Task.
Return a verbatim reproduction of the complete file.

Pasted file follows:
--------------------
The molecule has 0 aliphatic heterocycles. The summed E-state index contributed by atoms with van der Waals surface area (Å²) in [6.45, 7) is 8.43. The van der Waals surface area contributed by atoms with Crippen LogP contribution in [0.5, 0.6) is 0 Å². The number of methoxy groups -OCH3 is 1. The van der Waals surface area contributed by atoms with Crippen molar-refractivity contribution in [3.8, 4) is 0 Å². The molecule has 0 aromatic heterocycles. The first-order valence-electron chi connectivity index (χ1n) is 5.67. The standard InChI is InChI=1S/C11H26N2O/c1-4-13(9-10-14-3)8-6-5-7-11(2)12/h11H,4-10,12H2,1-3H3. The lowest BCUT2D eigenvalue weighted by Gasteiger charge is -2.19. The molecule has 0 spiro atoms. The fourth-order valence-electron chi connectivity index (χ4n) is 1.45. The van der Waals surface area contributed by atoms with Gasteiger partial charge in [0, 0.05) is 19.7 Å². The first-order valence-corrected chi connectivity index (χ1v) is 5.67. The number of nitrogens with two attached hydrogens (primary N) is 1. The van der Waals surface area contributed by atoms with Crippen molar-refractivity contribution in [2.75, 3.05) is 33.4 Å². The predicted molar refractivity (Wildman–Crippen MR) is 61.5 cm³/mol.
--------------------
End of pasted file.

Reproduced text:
The molecule has 0 aliphatic heterocycles. The summed E-state index contributed by atoms with van der Waals surface area (Å²) in [6.45, 7) is 8.43. The van der Waals surface area contributed by atoms with Crippen LogP contribution in [0.5, 0.6) is 0 Å². The number of methoxy groups -OCH3 is 1. The van der Waals surface area contributed by atoms with Crippen molar-refractivity contribution in [3.8, 4) is 0 Å². The molecule has 0 aromatic heterocycles. The first-order valence-electron chi connectivity index (χ1n) is 5.67. The standard InChI is InChI=1S/C11H26N2O/c1-4-13(9-10-14-3)8-6-5-7-11(2)12/h11H,4-10,12H2,1-3H3. The lowest BCUT2D eigenvalue weighted by Gasteiger charge is -2.19. The molecule has 0 spiro atoms. The fourth-order valence-electron chi connectivity index (χ4n) is 1.45. The van der Waals surface area contributed by atoms with Gasteiger partial charge in [0, 0.05) is 19.7 Å². The first-order valence-corrected chi connectivity index (χ1v) is 5.67. The number of nitrogens with two attached hydrogens (primary N) is 1. The van der Waals surface area contributed by atoms with Crippen molar-refractivity contribution in [2.75, 3.05) is 33.4 Å². The predicted molar refractivity (Wildman–Crippen MR) is 61.5 cm³/mol.